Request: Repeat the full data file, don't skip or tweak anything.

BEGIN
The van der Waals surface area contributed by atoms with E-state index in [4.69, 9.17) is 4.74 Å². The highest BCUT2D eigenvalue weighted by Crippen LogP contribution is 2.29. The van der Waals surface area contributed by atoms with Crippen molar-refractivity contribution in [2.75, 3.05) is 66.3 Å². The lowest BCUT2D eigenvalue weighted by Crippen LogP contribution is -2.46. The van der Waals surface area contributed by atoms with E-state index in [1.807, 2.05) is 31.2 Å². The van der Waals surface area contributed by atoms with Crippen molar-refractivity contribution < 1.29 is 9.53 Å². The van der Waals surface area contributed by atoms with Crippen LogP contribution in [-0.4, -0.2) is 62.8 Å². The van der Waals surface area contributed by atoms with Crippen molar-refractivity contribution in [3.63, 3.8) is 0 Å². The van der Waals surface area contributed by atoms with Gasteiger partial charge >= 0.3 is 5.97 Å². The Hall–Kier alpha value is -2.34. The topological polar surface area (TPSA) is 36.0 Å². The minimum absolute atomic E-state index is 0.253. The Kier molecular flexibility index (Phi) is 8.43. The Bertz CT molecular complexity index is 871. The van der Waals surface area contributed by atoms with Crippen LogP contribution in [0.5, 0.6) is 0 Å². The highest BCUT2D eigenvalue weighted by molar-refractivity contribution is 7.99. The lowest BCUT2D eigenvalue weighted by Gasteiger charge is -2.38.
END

The van der Waals surface area contributed by atoms with E-state index in [4.69, 9.17) is 4.74 Å². The highest BCUT2D eigenvalue weighted by Crippen LogP contribution is 2.29. The van der Waals surface area contributed by atoms with Crippen molar-refractivity contribution in [2.75, 3.05) is 66.3 Å². The lowest BCUT2D eigenvalue weighted by Crippen LogP contribution is -2.46. The van der Waals surface area contributed by atoms with E-state index in [1.807, 2.05) is 31.2 Å². The van der Waals surface area contributed by atoms with Crippen molar-refractivity contribution < 1.29 is 9.53 Å². The van der Waals surface area contributed by atoms with Crippen LogP contribution in [-0.4, -0.2) is 62.8 Å². The van der Waals surface area contributed by atoms with Crippen molar-refractivity contribution in [3.63, 3.8) is 0 Å². The van der Waals surface area contributed by atoms with Gasteiger partial charge >= 0.3 is 5.97 Å². The Hall–Kier alpha value is -2.34. The topological polar surface area (TPSA) is 36.0 Å². The minimum absolute atomic E-state index is 0.253. The Kier molecular flexibility index (Phi) is 8.43. The Bertz CT molecular complexity index is 871. The van der Waals surface area contributed by atoms with Crippen LogP contribution in [0.5, 0.6) is 0 Å². The highest BCUT2D eigenvalue weighted by molar-refractivity contribution is 7.99. The lowest BCUT2D eigenvalue weighted by Gasteiger charge is -2.38.